Saturn's largest moon, Titan, resembles an Earth you might find in a parallel universe.
It is a mysterious and intriguing moon because it's the only other world we currently know of that has liquid on its surface. It has its own "water cycle" and its poles show an abundance of glistening lakes. It's just that those lakes aren't full of good ol' H2O, like down here on Earth. Instead, they're mostly made up of liquid methane.
And weirdly enough, it seems like some of them are just up and vanishing.
That's according to a new study, published April 15 in Nature Astronomy, that assessed the lakes at Titan's north pole, using data from NASA's Cassini spacecraft, which was equipped with a RADAR instrument and infrared imager.
A team of researchers from Johns Hopkins Applied Physics Laboratory and NASA's Jet Propulsion Laboratory studied images from Cassini's flyby in 2006, noting the presence of dark patches across the northern hemisphere -- the methane lakes. Titan takes almost 30 Earth years to complete one year around the sun, so its seasons are drastically longer than what we are used to on Earth.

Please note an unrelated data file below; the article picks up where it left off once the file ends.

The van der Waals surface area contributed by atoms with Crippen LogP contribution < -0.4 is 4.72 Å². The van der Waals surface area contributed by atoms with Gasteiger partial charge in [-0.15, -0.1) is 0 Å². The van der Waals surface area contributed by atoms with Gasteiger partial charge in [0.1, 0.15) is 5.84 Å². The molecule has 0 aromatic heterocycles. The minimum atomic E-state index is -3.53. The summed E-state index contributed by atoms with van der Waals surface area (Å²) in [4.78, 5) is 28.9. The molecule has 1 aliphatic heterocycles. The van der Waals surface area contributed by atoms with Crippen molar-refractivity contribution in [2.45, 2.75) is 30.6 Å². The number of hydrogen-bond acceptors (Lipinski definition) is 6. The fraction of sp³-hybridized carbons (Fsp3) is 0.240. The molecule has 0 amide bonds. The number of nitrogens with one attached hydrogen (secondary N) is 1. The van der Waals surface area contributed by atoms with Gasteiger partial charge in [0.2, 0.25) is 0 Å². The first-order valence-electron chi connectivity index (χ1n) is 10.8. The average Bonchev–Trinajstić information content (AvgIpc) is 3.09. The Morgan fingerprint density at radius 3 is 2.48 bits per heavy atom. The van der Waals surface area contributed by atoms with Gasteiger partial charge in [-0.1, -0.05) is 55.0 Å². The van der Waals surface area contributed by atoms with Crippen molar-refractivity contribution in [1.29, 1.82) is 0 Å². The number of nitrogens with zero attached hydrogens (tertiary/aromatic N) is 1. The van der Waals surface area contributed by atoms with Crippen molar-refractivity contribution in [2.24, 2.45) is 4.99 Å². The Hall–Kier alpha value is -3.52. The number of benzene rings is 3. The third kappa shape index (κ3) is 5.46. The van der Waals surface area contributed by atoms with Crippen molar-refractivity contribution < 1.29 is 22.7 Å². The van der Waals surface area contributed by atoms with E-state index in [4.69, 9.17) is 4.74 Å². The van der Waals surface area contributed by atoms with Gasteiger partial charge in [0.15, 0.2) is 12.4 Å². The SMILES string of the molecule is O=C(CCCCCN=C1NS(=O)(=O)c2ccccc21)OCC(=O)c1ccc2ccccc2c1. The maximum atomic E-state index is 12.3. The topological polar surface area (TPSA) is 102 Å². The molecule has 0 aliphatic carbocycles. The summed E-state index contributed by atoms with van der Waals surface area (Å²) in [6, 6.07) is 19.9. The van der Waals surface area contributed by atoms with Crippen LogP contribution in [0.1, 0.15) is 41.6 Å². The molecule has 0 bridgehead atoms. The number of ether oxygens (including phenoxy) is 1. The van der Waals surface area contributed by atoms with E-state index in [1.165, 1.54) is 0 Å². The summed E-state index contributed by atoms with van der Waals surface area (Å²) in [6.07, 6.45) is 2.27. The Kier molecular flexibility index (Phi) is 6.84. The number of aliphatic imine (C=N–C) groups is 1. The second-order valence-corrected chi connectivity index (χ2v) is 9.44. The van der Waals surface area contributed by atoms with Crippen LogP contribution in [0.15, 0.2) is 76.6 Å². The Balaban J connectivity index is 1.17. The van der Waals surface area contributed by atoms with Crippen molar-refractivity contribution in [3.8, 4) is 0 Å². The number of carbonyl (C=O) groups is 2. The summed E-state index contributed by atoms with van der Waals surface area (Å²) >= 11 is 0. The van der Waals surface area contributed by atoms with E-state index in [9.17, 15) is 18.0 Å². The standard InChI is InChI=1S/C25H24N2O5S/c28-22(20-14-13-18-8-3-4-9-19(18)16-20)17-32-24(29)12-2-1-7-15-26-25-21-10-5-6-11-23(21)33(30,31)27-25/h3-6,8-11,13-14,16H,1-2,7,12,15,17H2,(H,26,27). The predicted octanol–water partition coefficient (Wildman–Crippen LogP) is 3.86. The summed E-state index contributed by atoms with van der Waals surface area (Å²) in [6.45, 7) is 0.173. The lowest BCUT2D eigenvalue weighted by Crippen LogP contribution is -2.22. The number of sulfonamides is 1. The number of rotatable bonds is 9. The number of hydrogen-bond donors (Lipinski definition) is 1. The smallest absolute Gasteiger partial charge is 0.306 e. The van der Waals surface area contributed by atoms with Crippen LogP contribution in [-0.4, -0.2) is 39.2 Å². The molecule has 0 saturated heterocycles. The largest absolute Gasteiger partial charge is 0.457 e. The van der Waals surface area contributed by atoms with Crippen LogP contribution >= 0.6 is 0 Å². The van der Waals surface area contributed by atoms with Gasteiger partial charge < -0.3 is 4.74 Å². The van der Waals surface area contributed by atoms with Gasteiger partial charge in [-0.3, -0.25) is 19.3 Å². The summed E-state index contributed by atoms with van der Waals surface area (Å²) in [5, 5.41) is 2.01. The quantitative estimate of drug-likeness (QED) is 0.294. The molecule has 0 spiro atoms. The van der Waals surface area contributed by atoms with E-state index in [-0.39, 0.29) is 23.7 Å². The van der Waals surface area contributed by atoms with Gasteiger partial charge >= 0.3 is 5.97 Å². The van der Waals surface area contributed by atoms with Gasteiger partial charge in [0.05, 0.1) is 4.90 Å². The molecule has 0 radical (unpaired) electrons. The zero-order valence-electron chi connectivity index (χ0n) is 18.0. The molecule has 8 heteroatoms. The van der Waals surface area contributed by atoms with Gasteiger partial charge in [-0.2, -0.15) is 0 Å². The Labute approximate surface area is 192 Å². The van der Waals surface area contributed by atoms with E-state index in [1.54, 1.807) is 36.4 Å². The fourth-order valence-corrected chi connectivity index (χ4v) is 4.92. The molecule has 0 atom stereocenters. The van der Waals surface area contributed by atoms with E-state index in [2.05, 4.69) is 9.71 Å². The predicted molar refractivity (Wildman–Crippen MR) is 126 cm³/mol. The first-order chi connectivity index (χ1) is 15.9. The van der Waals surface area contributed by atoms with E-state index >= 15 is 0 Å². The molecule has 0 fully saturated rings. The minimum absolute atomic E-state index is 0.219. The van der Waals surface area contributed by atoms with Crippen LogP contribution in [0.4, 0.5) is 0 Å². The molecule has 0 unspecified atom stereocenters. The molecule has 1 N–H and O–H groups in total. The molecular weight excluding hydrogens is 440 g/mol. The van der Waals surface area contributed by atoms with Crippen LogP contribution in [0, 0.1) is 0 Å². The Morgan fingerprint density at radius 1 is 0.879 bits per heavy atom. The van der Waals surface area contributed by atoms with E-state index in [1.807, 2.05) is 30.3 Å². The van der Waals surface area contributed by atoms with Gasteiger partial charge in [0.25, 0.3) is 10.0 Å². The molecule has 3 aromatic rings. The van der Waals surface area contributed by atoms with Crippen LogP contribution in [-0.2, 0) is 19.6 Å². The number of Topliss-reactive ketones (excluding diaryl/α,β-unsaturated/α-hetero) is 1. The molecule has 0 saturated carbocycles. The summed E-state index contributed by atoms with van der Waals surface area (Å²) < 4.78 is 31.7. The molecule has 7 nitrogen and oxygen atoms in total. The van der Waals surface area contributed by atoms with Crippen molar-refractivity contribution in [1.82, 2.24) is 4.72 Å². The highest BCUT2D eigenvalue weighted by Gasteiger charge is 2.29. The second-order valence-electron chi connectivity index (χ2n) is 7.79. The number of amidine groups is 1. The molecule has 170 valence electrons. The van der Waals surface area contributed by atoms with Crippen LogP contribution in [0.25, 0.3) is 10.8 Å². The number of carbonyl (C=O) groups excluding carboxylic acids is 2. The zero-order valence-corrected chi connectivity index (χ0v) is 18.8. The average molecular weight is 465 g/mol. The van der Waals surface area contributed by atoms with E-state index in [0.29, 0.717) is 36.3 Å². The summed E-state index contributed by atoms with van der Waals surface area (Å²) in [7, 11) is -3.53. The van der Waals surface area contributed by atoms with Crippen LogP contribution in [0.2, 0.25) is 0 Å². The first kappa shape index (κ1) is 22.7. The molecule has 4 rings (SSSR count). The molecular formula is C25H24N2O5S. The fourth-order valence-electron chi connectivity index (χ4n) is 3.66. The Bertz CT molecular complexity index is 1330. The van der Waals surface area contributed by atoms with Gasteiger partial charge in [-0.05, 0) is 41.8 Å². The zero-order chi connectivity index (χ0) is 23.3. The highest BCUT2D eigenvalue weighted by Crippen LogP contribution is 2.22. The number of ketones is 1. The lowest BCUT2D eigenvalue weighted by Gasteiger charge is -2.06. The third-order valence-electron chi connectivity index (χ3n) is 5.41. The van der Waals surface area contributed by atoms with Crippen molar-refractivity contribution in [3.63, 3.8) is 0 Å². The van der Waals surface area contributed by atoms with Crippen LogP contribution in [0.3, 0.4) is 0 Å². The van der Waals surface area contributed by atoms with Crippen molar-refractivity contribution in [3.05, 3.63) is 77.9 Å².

When the team went back and looked at the same region in 2013, Titan had moved on from its-length winter and into spring. Three particular dark patches that signified liquid upon the surface were no longer visible. The so-called "phantom lakes" had disappeared.
The research team suggests the phantom lakes could be ponds that are only inches deep and may provide an example of the seasonal cycles that Titan experiences and the way that climate changes as it makes its way around the sun. And though Titan has been floated as a potential place where life may have found a way to thrive, these short-lived lakes are, according to the paper, "nutrient-poor". That makes a bad place for aliens to call home.
The current issue of Nature Astronomy also features another paper describing Titan's unusual methane lakes in the April 15 edition, whereby a team used Cassini's RADAR to show some just how deep some of the northern lakes go. They found that they could exceed up to 100 meters in depth
NASA's Cassini spacecraft, which launched in 1997 and reached Saturn in 2004, observed the ringed planet and its moons over the course of 13 years. It was sent hurtling into Saturn on Sept. 15, 2017, burning up in the atmosphere. The space agency is currently mulling over a new proposal to send a drone, known as Dragonfly, to study Titan in greater detail.